- According to data given exclusively to Business Insider by marketing analytics company Movio, 15.4% of the audience going to see "Once Upon a Time… in Hollywood" is 66 and older. (The average is 10.6% across all titles.)
- It’s a perfect example of how much Quentin Tarantino’s movie is a unicorn in today’s movie business: a title that’s not a sequel, or from a franchise, taking in major box-office coin and doing it with a demographic the industry believes never goes to the movies.
- The Movio data also shows that, as the movie continues to stay in theaters, more women are seeing it.
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In today’s movie-theater business, the general consensus is you only have the first two weekends to grab audiences for a specific title before they move onto another new release (or even worse, something new on streaming). It’s also widely thought that people over 30 never go to new releases.
But Sony proved with its release of Quentin Tarantino’s ninth movie, "Once Upon a Time… in Hollywood," that none of that is true — if you release the right movie.
Since opening on July 26, "Once Upon a Time" has defied all 2019 moviegoing logic. It’s been successful though it isn’t based on any existing material and is not part of a franchise. And people middle-aged and older are making up a significant percentage of the audience.
According to data given exclusively to Business Insider by Movio — a marketing analytics company from cinema software group Vista Group International — 15.4% of the audience going to see "Once Upon a Time" to date has been 66 and older. The average is 10.6% across all titles, according to Movio, which based the report on approximately one million US moviegoers.
Movio’s analysis also shows this is the same audience that went out to movies like the Elton John biopic "Rocketman," the action movie "Baby Driver," and the unappreciated Ryan Gosling/Russell Crowe dark comedy, "The Nice Guys."
What those titles have in common with Tarantino’s movie is they all cater to an older audience. But of those movies, only "Baby Driver" earned over $100 million at the domestic box office, taking in $107.8 million after being in theaters for 16 weeks. "Once Upon a Time" has brought in $115.3 million domestically in just four weeks.
Why? Partly it’s the big names involved: Tarantino and stars Leonardo DiCaprio, Brad Pitt, and Margot Robbie. But nostalgia also plays into it.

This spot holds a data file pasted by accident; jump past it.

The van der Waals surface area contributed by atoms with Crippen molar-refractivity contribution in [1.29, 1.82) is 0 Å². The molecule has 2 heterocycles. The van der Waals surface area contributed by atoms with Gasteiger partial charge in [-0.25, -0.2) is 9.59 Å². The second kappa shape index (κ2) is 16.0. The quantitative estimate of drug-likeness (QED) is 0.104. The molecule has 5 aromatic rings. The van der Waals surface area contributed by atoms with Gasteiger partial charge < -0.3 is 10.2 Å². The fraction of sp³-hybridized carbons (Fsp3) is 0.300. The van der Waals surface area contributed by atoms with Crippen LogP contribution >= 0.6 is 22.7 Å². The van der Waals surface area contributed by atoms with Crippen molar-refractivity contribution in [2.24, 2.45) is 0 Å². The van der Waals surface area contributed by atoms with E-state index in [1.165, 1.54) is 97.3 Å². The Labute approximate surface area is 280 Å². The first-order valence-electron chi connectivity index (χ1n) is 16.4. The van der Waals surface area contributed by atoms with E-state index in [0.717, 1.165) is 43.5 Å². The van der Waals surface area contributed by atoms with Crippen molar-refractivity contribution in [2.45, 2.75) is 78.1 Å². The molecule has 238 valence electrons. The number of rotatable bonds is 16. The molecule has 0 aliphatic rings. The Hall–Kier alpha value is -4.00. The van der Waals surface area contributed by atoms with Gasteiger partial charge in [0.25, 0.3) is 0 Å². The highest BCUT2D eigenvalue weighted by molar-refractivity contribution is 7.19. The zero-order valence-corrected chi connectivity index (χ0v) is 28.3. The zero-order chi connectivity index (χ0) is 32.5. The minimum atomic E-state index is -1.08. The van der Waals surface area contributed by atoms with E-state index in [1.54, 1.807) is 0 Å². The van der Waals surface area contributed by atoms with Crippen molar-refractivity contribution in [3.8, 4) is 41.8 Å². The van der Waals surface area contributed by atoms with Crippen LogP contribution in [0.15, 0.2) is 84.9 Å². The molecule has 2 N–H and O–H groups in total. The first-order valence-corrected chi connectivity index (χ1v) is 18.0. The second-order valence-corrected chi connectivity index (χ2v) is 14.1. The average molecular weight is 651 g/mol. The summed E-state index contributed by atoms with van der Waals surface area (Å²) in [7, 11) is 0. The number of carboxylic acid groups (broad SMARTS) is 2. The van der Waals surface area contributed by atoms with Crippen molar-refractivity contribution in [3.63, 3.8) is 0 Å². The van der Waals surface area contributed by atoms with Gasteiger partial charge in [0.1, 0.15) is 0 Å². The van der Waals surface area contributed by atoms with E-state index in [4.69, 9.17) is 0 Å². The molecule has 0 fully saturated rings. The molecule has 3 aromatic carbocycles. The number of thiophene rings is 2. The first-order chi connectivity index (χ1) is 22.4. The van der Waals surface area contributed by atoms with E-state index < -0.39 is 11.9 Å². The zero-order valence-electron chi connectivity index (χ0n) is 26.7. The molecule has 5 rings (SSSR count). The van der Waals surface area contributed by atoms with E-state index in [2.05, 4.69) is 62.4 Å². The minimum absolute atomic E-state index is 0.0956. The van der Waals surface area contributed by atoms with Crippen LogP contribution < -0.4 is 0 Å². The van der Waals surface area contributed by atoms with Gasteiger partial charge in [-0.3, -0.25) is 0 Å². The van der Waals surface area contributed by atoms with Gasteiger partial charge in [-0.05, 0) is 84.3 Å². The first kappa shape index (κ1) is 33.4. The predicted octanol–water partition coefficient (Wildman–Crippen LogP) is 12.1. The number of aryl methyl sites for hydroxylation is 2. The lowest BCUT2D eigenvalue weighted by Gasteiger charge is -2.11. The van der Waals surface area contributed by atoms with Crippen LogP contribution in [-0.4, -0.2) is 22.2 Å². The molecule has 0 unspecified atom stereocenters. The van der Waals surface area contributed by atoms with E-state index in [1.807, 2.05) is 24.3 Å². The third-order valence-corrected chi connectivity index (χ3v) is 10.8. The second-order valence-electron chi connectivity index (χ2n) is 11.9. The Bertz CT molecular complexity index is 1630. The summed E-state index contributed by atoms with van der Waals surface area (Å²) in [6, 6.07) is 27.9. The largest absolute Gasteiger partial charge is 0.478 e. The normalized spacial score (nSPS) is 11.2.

Sony"These audience members would have been teenagers or young adults in 1969, at the time of the film’s setting, and would likely remember the impressionable events upon which the story is based," the Movio report states.
And the data reveals another interesting fact: As the movie continues its run, more women are heading to the theaters to see it.
The opening night of the "Once Upon a Time" release was overwhelmingly male, according to Movio. The split was 71.4% male to 28.6% female (opening weekend it was 62.6% male to 37.4% female). That isn’t shocking, as Tarantino’s work is often thought to skew toward men. But things have leveled out some since then.
By the third week, the split was 57% male to 43% female.
And box-office numbers show that the movie has staying power. This past weekend, it only had a 34% drop in business compared to the weekend before it, and was the No. 1 movie in 28 markets internationally. In the UK, its five-day total of $8.9 million was a better opening than Tarantino’s previous hit across the pond, "Django Unchained."
Studios will still continue to be laser-focused on providing audiences with blockbuster superhero movies because those bring in the huge coin, but what Sony is showing with "Once Upon a Time" is that the industry should not forget originality can cause a groundswell.
"In this year, and I would say in particular this summer, there are a lot of sequels and a lot of superheroes, and listen we do our fair share of them, but there are not a lot of real, bold original creations and I think that’s what he does," chairman of Sony Pictures Entertainment’s Motion Picture Group Tom Rothman told Business Insider before the release of "Once Upon a Time" about why he wanted to work with Tarantino. "I’m going to go to my grave believing that if we make fresh things, there is still an audience for freshness."
Major takeaways from Movio report:
- Moviegoers aged 66 and older make up a larger portion of attendance to "Once Upon a Time" than the average movie.
- The movie draws on the nostalgia of the late 1960s.
- It has attracted more female moviegoers the longer the movie has been in theaters.
"Once Upon a Time… in Hollywood" is currently playing in theaters.
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